Much has been written about Diane Arbus (1923–71). Her startling photographs and enigmatic persona have fascinated since the early 1960s, when she began creating her mature work. Readers might think that there’s no unseen Arbus image left to explore. This title—published in conjunction with the exhibition of the same name at New York’s Metropolitan Museum of Art (Met)—reveals that there is in fact more to know. The catalog includes over 100 images that Arbus took during her formative early career (1956–62), more than half never before published. A brief essay by Rosenheim (curator, dept. of photographs, the Met) discusses ­the artist’s encounter with her mentor and lifelong friend, photographer Lisette Model. Rosenheim describes Arbus’s desire to establish a personal encounter with her portrait subjects in order to produce poignant, often haunting images. A second essay by Met senior research assistant Karan Rinaldo reveals her own valuable work in the Arbus Archive, clarifying dates and subjects of the photographs. Included are contact sheets, journal entries, notes, and print and negative sleeves with the photographer’s annotations. VERDICT A valuable addition to the Arbus literature.

Snapshots

blindphotographer-jpg91516The Blind Photographer: 150 Extraordinary Photographs from Around the World. Princeton Architectural. Sept. 2016. 166p. ed. by Julian Rothenstein & Mel Gooding. photos. ISBN 9781616895235. $45. PHOTOG

What may seem incongruous (or even impossible), the blind making photographs, becomes reality via the images here and the introduction by novelist Candia ­McWilliam (who for a time had lost her sight), an opportunity to reflect on the nature of photography and of vision itself, in this moving and memorable book.

London, Jack. Jack London: The Paths Men Take. Contrasto. Sept. 2016. 196p. ed. by Alessia Tagliaventi. photos. ISBN 9788869656392. $24.95. PHOTOG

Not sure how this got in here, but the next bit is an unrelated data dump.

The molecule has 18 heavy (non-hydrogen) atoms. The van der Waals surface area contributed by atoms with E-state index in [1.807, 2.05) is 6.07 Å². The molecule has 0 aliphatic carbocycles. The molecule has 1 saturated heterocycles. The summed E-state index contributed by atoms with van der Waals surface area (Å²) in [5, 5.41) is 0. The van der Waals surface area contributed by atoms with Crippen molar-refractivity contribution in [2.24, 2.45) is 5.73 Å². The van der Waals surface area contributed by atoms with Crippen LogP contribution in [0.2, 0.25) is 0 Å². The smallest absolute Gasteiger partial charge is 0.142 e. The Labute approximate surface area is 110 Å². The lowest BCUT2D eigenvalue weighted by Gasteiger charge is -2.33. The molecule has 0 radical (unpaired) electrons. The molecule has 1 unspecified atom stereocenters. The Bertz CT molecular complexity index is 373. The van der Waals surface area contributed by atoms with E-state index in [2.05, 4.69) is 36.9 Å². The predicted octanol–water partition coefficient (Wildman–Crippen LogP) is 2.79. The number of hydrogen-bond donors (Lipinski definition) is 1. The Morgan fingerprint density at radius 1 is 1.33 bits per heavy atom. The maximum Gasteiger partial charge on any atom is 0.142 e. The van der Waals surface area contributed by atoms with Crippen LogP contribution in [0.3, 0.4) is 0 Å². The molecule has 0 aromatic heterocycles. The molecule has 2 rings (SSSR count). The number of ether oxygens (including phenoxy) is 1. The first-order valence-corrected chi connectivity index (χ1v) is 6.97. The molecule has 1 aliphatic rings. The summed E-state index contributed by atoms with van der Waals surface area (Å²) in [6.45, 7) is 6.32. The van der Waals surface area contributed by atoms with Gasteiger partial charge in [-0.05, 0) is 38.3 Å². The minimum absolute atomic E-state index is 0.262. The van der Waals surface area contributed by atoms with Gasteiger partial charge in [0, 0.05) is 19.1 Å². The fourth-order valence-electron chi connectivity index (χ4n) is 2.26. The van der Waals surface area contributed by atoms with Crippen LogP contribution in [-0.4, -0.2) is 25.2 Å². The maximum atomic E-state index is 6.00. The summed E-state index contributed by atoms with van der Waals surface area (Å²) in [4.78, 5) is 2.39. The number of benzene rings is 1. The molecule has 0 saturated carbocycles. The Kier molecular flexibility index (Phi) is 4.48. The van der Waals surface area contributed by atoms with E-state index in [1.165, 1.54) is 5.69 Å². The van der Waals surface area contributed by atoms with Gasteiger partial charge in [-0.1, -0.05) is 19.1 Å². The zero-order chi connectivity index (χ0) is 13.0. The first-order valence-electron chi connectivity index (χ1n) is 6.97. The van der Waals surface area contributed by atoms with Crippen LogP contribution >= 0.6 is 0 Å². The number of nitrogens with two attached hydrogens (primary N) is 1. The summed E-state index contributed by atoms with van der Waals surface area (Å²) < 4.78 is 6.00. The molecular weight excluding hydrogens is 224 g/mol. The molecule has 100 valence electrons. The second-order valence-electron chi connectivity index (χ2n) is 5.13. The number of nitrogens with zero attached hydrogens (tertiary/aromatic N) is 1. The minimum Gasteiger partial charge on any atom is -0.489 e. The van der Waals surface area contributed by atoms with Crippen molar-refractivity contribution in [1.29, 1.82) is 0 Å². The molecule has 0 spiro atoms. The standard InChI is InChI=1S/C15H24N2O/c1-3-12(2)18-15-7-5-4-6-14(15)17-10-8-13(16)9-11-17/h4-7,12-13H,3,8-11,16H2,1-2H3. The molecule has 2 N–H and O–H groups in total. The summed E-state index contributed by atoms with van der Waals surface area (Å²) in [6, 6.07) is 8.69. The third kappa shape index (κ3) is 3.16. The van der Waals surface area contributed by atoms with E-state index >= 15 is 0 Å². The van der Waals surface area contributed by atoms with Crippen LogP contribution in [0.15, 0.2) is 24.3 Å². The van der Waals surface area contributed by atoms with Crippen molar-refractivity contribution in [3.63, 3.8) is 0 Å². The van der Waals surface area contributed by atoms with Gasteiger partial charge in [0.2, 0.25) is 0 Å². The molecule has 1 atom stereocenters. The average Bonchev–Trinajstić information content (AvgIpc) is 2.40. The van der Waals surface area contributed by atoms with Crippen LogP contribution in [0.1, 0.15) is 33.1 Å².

Born John Griffith, London’s (1876–1916) reputation is firmly established as a literary figure; readers may not know that he was also an accomplished photographer. A globetrotting photojournalist before the term existed, he documented the Russo-Japanese War, the San Francisco Earthquake, and his travels in the South Pacific. This handsome volume includes many examples of London’s photography, together with text describing the form’s role in his adventure-filled life.

Parr, Martin. The Chinese Photobook: From the 1900s to the Present. 2d ed. Aperture. Sept. 2016. 448p. photos. ISBN 9781597113755. $80. PHOTOG

First published in 2015, this second edition is offered in a slightly smaller format and at a more affordable price. Photobooks are an underappreciated medium no matter where they originated, and those from China in particular have largely escaped notice until now. With beautiful illustrations of hundreds of titles tracing a history of modern China, informative scholarship, and translation by a team of contributors led by renowned photobook collector/scholar Parr, this work is an extraordinary presentation of works produced in China from the dawn of the 20th century to today.

Michael Dashkin (MLS, MA, studio art, New York Univ.) is a researcher and writer living in New York City. He has written about contemporary art for the fine arts auction house Christie’s and has reviewed art and photography books for LJ for almost 16 years

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Comments

  1. Sam says:

    Great choices!